“You really think it’s unfixable after thirty-five years*?”

“I didn’t say ‘unfixable.’ I’m just saying, I have extra space if you need it.”

If I need it. That would be my absolute last resort.” Her voice softened. “Ok, look, I’m not an idiot. I know I can just leave. What I’m asking, what I’m really asking, is what the steps in between are. What I can do to fix things.”

“Claudia, please. That’s not your responsibility. You’re not the one causing problems. You can’t fix them alone.”

“So you’re saying there’s nothing I can do?”

“No, just that you can’t control him. You can only control yourself.” Aileen’s input got less specific as she started to lean on previous works. “You’re thinking about what’s best for you and Mike as a couple. Is Mike doing that? If not, there are two people looking out for him and only one looking out for you. And if he’s flirting with other women he’s clearly not. You want to even things out, either he has to give up the benefits of this one-sided relationship or you have to stop making excuses for him.”

Even things out. The words rang in Claudia’s head. “Ok, I see what you’re saying—I have to accept that I can’t control everything—“


“And I can’t control him—“


“And I can’t trust that he has my best interests at heart—“


“And so then what’s the best thing for me to do?”

“That’s what I can’t tell you. You know who tells you what to believe?” Claudia shook her head. “Manipulators. Manipulators like Mike whose biggest threat is you acting in your own interest. People who respect you trust you to choose what’s best.”

New or intermittent readers, only one converser is on the very, very short list of adult main characters who *haven’t* cheated

“But aren’t you a self-help author?”

“Yes—and that’s why it’s called self-help, not giving advice from on high.” Two book-related data clicked in Aileen’s mind. “Oh! I forgot! I have this present for you.”

Claudia perked up at the word ‘present’ and was surprised when Aileen dropped a book in her lap. She wouldn’t admit it but her archetypal image of a present was a cheerfully wrapped cubeish box with a loopy ribbon. This wasn’t it. Hardcover, no title, nondescript. Black, of course, if it was one of Aileen’s. “What’s this?”

“It’s called the Book of Life, and it’s bound to only you. A compendium of Claudia.” She’d already delivered the Showcase of Shu, and was secretly glad she and Xiyuan were on shaky terms because she couldn’t come up with anything for that. “If you’re ever feeling alone, or worthless, or like no one cares for you, read this. There are so many people who love you. This is proof.”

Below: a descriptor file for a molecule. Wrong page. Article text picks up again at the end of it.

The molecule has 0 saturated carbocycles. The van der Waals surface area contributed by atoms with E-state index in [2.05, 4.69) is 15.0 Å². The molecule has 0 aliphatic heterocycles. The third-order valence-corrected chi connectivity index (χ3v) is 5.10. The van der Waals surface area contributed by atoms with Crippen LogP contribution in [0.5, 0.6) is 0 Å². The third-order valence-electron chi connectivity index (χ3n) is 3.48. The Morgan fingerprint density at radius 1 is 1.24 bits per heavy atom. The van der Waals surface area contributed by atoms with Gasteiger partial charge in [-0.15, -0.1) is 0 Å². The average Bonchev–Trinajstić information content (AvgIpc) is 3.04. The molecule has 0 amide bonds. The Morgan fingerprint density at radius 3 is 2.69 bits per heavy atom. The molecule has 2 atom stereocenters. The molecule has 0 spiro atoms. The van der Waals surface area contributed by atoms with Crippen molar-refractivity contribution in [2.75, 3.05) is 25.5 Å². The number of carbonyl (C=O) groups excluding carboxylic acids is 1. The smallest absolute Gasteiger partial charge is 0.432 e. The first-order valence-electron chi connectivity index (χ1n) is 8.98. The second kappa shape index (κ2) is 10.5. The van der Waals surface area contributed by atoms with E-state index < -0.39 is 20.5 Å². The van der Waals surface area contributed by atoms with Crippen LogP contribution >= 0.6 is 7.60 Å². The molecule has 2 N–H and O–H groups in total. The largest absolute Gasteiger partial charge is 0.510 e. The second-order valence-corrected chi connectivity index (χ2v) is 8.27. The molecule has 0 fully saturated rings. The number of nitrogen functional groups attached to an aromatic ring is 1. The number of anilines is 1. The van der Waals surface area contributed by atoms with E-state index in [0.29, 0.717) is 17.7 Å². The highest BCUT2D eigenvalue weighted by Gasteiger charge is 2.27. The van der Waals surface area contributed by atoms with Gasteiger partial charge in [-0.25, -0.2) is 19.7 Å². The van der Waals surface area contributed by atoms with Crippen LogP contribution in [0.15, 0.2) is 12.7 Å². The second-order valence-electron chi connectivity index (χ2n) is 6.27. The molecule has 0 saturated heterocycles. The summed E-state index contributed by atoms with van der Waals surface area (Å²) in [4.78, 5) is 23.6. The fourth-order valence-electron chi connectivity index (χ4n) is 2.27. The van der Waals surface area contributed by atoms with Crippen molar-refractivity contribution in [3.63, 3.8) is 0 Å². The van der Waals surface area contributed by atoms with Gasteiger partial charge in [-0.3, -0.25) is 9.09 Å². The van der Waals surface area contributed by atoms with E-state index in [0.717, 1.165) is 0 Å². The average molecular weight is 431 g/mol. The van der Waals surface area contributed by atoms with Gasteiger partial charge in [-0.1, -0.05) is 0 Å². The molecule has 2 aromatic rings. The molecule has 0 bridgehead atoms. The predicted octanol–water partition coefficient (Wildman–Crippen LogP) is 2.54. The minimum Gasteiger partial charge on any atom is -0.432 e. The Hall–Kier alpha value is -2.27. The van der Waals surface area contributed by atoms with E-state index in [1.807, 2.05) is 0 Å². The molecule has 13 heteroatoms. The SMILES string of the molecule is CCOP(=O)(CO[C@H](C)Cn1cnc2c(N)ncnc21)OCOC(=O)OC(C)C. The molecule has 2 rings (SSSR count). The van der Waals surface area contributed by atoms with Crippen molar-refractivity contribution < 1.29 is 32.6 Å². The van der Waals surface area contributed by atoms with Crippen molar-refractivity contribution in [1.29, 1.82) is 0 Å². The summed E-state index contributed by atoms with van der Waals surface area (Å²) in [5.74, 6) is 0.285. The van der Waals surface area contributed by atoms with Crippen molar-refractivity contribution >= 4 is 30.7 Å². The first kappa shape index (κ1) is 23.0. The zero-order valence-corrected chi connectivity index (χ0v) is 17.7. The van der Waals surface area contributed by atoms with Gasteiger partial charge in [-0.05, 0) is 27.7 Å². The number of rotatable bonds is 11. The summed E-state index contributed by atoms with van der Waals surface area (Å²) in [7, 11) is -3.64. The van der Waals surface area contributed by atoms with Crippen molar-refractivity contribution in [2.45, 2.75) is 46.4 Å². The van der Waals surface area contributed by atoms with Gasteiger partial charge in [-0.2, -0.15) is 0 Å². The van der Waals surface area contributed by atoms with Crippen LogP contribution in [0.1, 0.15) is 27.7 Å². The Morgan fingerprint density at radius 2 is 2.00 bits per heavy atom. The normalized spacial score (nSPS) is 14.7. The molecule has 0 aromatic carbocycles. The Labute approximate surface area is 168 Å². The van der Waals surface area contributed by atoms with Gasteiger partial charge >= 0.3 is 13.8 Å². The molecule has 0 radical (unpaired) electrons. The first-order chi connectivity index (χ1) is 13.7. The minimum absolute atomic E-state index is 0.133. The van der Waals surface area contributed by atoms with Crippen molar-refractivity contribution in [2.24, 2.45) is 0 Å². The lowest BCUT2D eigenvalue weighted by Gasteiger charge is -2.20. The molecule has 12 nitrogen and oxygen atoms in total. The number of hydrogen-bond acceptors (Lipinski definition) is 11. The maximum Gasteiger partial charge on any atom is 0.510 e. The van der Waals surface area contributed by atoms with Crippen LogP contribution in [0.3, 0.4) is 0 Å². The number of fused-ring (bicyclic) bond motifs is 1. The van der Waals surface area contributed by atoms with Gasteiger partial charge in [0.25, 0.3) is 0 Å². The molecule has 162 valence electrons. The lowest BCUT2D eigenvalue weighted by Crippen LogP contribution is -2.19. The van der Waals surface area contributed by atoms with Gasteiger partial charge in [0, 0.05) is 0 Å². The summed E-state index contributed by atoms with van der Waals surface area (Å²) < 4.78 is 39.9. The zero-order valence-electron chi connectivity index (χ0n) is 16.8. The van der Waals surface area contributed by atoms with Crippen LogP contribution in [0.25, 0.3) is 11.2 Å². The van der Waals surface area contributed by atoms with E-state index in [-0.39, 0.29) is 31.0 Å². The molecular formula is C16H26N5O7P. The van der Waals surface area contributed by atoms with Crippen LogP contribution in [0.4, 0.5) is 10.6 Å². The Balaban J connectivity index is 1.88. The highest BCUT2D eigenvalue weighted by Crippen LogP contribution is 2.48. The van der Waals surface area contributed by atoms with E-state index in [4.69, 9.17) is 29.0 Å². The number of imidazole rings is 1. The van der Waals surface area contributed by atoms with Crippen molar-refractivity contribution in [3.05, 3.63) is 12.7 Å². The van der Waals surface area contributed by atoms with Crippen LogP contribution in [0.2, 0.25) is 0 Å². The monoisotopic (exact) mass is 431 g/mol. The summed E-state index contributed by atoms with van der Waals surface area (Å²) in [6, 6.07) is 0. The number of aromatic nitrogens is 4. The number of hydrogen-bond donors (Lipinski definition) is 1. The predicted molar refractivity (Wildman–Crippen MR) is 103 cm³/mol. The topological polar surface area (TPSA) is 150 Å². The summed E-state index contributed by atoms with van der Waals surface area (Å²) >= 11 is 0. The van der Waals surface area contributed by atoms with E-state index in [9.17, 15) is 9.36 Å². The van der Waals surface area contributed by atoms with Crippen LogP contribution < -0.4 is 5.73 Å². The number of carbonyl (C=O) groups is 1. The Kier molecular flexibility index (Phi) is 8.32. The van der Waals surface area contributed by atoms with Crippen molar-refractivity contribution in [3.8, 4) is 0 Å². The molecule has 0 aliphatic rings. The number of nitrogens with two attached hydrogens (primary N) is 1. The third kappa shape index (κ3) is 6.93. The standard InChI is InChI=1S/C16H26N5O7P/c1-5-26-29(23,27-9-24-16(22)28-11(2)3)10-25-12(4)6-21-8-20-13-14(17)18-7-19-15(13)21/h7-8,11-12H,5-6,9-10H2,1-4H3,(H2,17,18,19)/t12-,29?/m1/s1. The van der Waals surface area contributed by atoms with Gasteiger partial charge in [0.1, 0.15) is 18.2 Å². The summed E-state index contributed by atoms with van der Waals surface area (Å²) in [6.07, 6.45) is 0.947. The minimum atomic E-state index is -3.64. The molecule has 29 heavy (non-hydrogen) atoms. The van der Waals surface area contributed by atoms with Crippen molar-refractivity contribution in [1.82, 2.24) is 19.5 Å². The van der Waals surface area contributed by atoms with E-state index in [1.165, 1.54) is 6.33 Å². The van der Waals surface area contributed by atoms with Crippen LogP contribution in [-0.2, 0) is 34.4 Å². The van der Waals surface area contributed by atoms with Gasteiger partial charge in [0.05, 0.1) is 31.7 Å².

“Aileen, how beautiful. Thank you.” Claudia caught a tear on her left pointer knuckle. “I love it, but I don’t know how it’s going to make this any easier.”

“And I’m doing my best to make this as easy as possible for you—but just like you can’t control Mike, I can’t control how you feel. Just think about it. Or, I mean,” she scoffed, “you can also ask my ex. The expert cheater.”

“That’s all you can do?”

“That’s it.”

“Then tell me this, Aileen. What would you do if you were me?”

“Easy,” she said, drawing on years of adultery experience. “Dump the bastard.”

*converted from Sim time to human time

Enjoy the half-chap, folks. As we reach the end of the year, I want to say how grateful I am for each and every one of you. I can’t express how honored I am that even one other person would spend time reading this. CT truly does have a special place in my heart: I laugh uncontrollably while writing it, I break down; I knock myself back and build myself up. It’s given me purpose on my worst days. No matter how you got here or why you read, thank you. Thank you for joining me in this messed-up world. May your holiday be the exact opposite of Guide Me, North Star.

Unlike Mike (Part I)
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18 thoughts on “Unlike Mike (Part I)

  • December 25, 2019 at 9:33 am

    This story brings me many happy hours… the hours I read it, the hours I think about it, and the hours I anticipate the next chapter!

    And, Claudia! Geez! I thought you already decided to leave him already! Wasn’t that the big thing of the vacation? Well, I guess life’s not like a novel. We don’t just have a revelation and get over it.

    You know what would help Claudia? If she forgot about Mike and went off to find Charlie!

    Happy holidays! Hope the wit and humor and intelligence of your writing fill every day with, well… wit, humor, and intelligence, and all the love you feel for these beautiful confused characters!

    • December 25, 2019 at 8:44 pm

      Yeah, she didn’t decide on any course of action during the vacation. She’s just not turning a blind eye to Mike’s cockwombelry anymore.

      And happy holidays back! Thank you for all your priceless comments and loving these guys as much as I do. (Though I think they’d love you more; if they met me, they’d probably ask what the hell is wrong with me.)